"Compassion is harder to accept than condemnation when you feel as disgusting and horrible as I do," Ryan Loskarn wrote before he took his own life.
His mother posted his suicide note on the Internet, hoping that his words might help even "one person who is suffering in silence."
"In the aftermath of my arrest and all that followed, the mental equilibrium I had created to deal with my past is gone," Loskarn wrote.
Loskarn was arrested late last year on child-pornography charges. He was a chief of staff for a senator at the time. "Rising star" was a word previously used to describe him. Now he's dead.
Looking at how this all ever came to pass should be a non-partisan issue. This is an evil and a darkness that does not know party discrimination. Our media culture thrives on scandal and crime. Behind these tawdry headlines is raw humanity -- often deeply broken hearts and desperate souls.
In Loskarn's letter, he reveals the sexual abuse he experienced as a child, which he didn't seek help for. In the letter, he seems to be trying to understand what he did, without excusing it. He addresses the children who appeared in the pornographic images he collected: "I should have known better. I perpetuated your abuse and that will be a burden on my soul for the rest of my life."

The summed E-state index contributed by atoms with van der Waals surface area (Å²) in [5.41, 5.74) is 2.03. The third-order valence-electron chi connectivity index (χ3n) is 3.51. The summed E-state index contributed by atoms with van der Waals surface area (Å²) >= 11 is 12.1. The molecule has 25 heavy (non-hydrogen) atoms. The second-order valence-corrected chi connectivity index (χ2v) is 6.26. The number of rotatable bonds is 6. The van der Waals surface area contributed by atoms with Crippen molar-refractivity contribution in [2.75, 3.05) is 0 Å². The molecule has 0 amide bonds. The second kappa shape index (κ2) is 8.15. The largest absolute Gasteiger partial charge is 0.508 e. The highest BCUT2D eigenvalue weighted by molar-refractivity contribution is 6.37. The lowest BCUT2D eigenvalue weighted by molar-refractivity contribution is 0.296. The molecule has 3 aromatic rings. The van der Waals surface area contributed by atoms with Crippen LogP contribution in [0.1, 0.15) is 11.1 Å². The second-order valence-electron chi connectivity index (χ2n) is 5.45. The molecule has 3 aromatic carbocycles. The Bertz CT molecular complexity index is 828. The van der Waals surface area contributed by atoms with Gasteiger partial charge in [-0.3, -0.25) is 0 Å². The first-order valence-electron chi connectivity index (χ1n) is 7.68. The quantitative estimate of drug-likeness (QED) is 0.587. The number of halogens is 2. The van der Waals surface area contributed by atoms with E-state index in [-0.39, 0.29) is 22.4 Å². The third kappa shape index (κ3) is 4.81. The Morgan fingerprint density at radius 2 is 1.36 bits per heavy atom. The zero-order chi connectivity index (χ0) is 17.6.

The criminal complaint against Loskarn is repulsively graphic. His letter provides a fuller view of the darkness that imprisoned him. If you're angry reading about abhorrent pornographic material involving children, imagine yourself drawn to and sharing it. You might feel the self-hatred Loskarn did.
"Like so many people who attempt or complete suicide, this young man found himself in a situation of intolerable suffering, where suicide appeared to be his only way out -- the only available escape hatch," Dr. Aaron Kheriaty, author of "The Catholic Guide to Depression," says. "This is a lie, of course, and we have a responsibility to reach out and encounter people who are trapped in this prison of suicidal thinking to offer them a sense of hope. To anyone who feels trapped -- whether due to depression, shame and humiliation, or any other affliction -- we need to communicate that there is hope, and there are other options, other avenues of healing."
Loskarn's letter reveals a blend of a "feeling of hopelessness and despair at his situation and a plea for forgiveness for what he has done," Helen Smith, a forensic psychologist and author of "Men on Strike," observes.